It also works for this simple formula: =SUM(XFD1048576, $A$1,A$1,$A1), it returns these cell references: XFD1048576,$A$1,A$1,$A1

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4. Cell reference to a cell range

The above regular expression finds only cell refs to a single cell, a cell reference can also point to a cell range. How do we find a solution to that?

A cell ref to a single cell looks like this =A1, a cell ref to a cell range may look like this =A1:C3


The new part is


Step 1 - Parentheses creates a group

( (parentheses)  groups an expression

Step 2 - A colon is used if the cell reference points to a cell range

: a cell ref to a cell range contains a colon :

Step 3 - Combine parts

\$?[a-zA-Z]{1,3}\$?[0-9]{1,7} is the same as before, it matches letters and digits

(:\$?[a-zA-Z]{1,3}\$?[0-9]{1,7})  the parentheses groups the expression

Step 4 - Question mark matches the group

(:\$?[a-zA-Z]{1,3}\$?[0-9]{1,7})? the question mark matches zero or one of the pattern defined before it, in this case, the group.

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5. Cell references to other sheets

A cell reference to another sheet always ends with a ! (exclamation mark), the question mark matches zero or one of the patterns defined before it, in this case, the ! (exclamation mark)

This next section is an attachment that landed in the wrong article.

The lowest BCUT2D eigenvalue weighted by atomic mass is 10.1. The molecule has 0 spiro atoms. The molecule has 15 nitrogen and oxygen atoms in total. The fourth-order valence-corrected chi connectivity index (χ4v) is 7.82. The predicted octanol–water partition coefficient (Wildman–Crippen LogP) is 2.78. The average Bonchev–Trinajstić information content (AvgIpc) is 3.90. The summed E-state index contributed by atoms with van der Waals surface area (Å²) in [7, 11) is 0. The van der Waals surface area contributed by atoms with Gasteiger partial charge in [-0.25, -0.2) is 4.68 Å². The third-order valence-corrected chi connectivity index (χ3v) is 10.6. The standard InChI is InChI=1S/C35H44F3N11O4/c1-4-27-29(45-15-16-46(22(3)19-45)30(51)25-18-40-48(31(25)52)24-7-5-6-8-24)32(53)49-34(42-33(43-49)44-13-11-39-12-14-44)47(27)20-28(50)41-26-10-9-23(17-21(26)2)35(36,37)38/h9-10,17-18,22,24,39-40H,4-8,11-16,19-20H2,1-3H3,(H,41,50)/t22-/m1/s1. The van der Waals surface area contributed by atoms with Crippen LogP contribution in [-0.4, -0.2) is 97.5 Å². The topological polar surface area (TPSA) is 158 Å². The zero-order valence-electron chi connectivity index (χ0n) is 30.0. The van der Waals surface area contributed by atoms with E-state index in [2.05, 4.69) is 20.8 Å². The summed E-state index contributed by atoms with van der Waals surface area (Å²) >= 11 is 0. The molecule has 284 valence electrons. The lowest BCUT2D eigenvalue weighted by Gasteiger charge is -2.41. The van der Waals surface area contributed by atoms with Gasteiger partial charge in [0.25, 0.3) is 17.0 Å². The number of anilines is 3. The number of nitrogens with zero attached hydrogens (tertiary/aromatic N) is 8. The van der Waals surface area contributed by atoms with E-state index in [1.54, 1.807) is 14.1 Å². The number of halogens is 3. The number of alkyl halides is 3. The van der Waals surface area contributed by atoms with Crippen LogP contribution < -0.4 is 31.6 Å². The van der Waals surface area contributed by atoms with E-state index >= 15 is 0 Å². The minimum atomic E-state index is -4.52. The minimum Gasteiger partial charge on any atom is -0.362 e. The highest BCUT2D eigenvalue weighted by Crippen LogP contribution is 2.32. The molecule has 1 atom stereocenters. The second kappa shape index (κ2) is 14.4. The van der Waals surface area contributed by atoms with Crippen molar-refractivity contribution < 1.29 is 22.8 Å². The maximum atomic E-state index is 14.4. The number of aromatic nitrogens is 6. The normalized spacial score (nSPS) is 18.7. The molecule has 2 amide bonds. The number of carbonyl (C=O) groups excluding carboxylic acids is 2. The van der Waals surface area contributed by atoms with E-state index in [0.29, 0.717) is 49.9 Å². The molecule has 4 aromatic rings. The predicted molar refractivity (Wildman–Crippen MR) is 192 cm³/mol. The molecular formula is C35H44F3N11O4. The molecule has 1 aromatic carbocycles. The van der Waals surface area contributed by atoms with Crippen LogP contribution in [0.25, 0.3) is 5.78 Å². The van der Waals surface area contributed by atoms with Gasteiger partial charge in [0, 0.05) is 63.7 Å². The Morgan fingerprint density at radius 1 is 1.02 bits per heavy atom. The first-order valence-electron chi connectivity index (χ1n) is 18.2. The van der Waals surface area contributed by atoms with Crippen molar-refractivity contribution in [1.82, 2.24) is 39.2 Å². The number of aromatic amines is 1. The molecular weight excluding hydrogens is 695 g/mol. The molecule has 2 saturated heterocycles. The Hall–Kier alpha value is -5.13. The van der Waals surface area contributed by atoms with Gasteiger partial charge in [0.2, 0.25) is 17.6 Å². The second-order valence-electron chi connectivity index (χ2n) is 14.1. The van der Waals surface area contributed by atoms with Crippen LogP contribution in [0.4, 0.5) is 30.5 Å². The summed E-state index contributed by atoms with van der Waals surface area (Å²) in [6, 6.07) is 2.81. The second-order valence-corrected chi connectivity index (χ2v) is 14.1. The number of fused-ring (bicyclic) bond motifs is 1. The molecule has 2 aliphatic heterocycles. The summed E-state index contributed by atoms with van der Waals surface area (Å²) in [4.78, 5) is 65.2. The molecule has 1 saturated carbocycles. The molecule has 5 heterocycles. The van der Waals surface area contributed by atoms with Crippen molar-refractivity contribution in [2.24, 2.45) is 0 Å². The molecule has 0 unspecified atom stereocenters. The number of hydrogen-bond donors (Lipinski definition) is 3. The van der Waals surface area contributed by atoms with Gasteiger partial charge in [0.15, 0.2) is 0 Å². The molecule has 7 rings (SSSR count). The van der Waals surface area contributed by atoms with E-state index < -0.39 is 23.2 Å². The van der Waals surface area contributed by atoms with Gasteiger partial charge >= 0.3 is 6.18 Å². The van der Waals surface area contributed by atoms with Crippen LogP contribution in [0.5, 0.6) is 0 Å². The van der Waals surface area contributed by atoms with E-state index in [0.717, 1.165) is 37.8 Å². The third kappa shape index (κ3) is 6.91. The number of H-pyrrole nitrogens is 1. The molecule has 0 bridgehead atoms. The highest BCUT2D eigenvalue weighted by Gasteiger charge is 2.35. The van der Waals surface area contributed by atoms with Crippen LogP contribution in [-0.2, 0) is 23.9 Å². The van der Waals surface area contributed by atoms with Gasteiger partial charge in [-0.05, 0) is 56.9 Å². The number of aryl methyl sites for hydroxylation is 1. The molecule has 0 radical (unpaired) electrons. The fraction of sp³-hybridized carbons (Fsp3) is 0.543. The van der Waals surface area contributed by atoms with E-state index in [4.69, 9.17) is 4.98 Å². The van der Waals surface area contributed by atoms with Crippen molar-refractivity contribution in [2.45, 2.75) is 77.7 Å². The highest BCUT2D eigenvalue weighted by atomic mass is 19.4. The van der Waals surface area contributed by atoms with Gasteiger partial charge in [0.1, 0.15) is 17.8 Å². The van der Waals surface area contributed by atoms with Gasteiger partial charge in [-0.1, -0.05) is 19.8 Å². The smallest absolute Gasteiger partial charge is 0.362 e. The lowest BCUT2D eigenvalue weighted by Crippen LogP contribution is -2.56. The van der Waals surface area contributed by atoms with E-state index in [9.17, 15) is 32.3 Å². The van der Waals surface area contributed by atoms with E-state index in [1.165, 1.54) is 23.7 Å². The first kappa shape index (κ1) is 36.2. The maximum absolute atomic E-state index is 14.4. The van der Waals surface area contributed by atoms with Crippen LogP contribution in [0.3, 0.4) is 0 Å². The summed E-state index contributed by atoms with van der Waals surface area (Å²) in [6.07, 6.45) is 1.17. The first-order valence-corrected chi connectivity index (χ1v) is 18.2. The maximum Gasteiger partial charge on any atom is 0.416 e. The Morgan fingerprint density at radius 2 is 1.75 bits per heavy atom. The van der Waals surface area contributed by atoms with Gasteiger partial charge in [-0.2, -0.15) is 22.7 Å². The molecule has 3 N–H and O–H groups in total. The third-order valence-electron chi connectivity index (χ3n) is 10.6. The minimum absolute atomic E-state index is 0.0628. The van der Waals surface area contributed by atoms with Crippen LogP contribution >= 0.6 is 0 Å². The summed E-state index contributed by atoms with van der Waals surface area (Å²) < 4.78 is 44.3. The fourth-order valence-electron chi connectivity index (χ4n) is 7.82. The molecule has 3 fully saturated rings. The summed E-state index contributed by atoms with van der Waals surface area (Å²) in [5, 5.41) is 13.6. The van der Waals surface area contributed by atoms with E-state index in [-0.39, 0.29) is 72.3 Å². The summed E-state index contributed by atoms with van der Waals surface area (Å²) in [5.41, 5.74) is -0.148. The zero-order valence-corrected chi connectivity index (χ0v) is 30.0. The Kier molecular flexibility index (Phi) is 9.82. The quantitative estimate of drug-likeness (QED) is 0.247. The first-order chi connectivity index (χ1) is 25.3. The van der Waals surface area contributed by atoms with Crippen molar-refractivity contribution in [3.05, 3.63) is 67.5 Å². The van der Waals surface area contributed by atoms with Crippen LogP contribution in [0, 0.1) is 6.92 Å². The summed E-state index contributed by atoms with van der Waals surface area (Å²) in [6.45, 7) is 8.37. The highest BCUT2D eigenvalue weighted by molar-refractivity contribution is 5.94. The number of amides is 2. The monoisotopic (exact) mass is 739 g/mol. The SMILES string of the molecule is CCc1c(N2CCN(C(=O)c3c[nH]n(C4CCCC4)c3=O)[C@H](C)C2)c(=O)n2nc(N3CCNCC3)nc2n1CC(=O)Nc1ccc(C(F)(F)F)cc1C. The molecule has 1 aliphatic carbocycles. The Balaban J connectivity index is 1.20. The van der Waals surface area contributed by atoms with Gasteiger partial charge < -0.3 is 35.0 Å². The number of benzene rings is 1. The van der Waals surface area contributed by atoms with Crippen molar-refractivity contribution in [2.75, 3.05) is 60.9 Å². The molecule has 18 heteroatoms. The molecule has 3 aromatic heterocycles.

This is a new group so I am leaving out the previous expression for now, I will add it later. The regular expression is now !?

The sheet name may have lower and upper letters from A to Z and also numbers 0 to 9, the regular expression is [a-zA-Z0-9]{1,99}!?

If there is a blank space in the sheet name Excel automatically surrounds the sheet name with two ' (apostrophe character), the expression becomes '?[a-zA-Z0-9]{1,99}'?!?

\s is any space character, this is what we have now '?[a-zA-Z0-9\s]{1,99}'?!?

'? the question mark matches zero or one of the patterns defined before it, in this case, the ' (apostrophe character)

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6. Cell references to other workbooks

There may also be cell references to other workbooks, it would be nice to find them as well.

A reference to a cell range in another workbook has the workbook name surrounded by these characters [].

('?[a-zA-Z0-9\s\[\]]{1,99})?'?!? , \ (backslash) escapes the character that follows in this case \[\]

The file name has a dot between the file name and the extension, ('?[a-zA-Z0-9\s\[\]\.]{1,99})?'?!?

The final expression is


Can it be made smaller?

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Final thoughts

I am sure there are characters allowed in a filename or sheet name that I have not considered in this post but I believe it will be easy to add those as well.

This does not take care of named ranges in a formula but it would not be hard to build a list of named ranges and then check if the formula contains named ranges.

Don't forget to use the regular expression in the UDF. Replace this line:

regexpattern = ""

with this:

regexpattern = "'?([a-zA-Z0-9\s\[\]\.])*'?!?\$?[a-zA-Z]+\$?[0-9]+(:\$?[a-zA-Z]+\$?[0-9]+)?"